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Times of India
A film with Swwapnil Joshi and Subodh Bhave in the lead, playing best friends in their first movie together, is an exciting proposition. Both are bankable stars and have done good roles in the past.
So, you are bound to walk into the theatre hoping for a good dose of entertainment. Thankfully, you won’t be disheartened entirely.
The premise of Fugay is a tad similar to Dostana, with the leads being thought of as gay lovers. However, unlike the Hindi film, Aditya and Hrishikesh’s perceived relationship is a result of a drunken trip and an unfortunate photo in the newspaper. And while the two friends try their best to resolve the misunderstanding, another problem in the form of the goon Bhairappa (Nishikant Kamat) emerges. To add to all this, Aditya and Hrishikesh have no memory of what transpired that fateful night, a la Hangover, following which their lives turn upside down.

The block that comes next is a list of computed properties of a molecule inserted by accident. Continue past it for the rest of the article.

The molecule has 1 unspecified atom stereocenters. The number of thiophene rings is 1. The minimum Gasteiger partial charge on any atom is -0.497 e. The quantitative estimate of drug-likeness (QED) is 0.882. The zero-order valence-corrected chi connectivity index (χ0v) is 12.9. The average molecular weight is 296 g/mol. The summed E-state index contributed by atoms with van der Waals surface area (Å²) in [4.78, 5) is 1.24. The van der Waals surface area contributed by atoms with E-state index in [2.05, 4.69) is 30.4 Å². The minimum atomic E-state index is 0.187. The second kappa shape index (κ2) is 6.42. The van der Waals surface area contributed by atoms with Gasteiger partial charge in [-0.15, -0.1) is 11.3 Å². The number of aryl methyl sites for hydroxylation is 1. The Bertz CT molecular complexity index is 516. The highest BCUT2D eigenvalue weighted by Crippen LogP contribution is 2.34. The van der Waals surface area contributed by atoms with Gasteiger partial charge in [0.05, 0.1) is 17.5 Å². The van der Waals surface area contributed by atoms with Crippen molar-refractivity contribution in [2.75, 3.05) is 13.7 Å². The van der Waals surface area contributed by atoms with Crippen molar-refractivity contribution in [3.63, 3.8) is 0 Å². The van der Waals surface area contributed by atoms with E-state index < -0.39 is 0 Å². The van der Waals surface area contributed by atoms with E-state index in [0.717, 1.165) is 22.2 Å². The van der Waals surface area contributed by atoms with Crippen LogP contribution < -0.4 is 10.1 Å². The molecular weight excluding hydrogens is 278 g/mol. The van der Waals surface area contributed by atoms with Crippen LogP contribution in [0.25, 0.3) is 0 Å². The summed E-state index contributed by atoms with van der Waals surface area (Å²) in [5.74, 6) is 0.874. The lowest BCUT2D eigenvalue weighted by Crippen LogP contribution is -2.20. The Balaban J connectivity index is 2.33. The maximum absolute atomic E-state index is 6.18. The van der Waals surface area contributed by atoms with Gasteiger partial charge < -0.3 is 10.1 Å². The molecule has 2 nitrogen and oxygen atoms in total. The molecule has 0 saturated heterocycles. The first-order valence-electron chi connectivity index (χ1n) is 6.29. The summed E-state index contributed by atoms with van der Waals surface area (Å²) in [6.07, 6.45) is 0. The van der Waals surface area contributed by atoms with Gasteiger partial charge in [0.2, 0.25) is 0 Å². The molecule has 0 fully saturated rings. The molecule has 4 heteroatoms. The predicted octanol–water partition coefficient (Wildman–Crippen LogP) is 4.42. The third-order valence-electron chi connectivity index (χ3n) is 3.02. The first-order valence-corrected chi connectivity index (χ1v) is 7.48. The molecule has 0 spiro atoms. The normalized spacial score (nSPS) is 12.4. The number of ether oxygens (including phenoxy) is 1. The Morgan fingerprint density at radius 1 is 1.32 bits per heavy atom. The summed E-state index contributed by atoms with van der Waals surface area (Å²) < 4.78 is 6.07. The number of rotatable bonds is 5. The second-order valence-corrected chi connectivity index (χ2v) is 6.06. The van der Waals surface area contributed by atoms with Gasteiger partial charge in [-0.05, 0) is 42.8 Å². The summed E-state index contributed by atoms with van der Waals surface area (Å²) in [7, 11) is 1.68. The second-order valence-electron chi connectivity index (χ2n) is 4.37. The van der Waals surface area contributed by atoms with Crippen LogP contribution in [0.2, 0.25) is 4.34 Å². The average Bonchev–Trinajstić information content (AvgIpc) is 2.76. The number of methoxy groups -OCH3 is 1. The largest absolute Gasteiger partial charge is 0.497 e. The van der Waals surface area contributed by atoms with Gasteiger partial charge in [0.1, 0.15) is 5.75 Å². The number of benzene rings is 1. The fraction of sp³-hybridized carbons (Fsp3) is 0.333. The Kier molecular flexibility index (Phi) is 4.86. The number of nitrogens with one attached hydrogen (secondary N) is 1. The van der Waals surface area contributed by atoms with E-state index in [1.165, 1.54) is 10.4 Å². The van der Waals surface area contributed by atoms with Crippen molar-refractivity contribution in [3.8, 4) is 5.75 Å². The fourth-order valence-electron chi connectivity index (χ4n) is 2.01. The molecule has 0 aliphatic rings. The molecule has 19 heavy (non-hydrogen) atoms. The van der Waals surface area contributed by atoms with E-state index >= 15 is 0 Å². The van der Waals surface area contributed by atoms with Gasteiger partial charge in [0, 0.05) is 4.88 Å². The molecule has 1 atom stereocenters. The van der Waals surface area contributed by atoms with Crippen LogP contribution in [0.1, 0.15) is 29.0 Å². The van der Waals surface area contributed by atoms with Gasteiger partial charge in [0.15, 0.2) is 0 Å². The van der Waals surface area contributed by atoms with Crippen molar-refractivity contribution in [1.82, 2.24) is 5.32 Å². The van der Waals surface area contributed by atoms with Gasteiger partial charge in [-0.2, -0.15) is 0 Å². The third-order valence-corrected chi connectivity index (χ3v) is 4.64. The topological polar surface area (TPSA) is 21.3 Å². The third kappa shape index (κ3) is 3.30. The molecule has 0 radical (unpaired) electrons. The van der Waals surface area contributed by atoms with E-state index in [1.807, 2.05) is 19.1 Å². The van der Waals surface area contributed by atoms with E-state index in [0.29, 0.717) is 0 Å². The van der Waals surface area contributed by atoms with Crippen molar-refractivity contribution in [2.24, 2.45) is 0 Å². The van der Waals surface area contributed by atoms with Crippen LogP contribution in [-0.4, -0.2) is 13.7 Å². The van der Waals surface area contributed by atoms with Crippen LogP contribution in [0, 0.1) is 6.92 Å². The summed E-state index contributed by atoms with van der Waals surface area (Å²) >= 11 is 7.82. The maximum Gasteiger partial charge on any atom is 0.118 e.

Like many other films which trivialise same-sex love, Fugay starts off on that track but snaps out of it soon enough. There are also the typical stereotypes that a lot of us have come to associate the queer community with – the exaggerated feminine gestures, the double-meaning jokes among many others. The film also makes an attempt at neutralising things by putting one of the most used Pride March slogans into practice – ‘Being gay, is okay’.
It is an enjoyable film nonetheless. Subodh and Swwapnil have crackling chemistry and prevent the film from slipping. Swwapnil is at ease throughout and it is good to see Subodh in a comic role. The rest of cast, including veterans Mohan Joshi, Suhas Joshi and Anand Ingale, do what’s required of them but are largely wasted.
Fugay is a colourful film with a good dose of laughter. If you are game for ignoring the brand placements and stereotypes, this can be a pretty entertaining watch.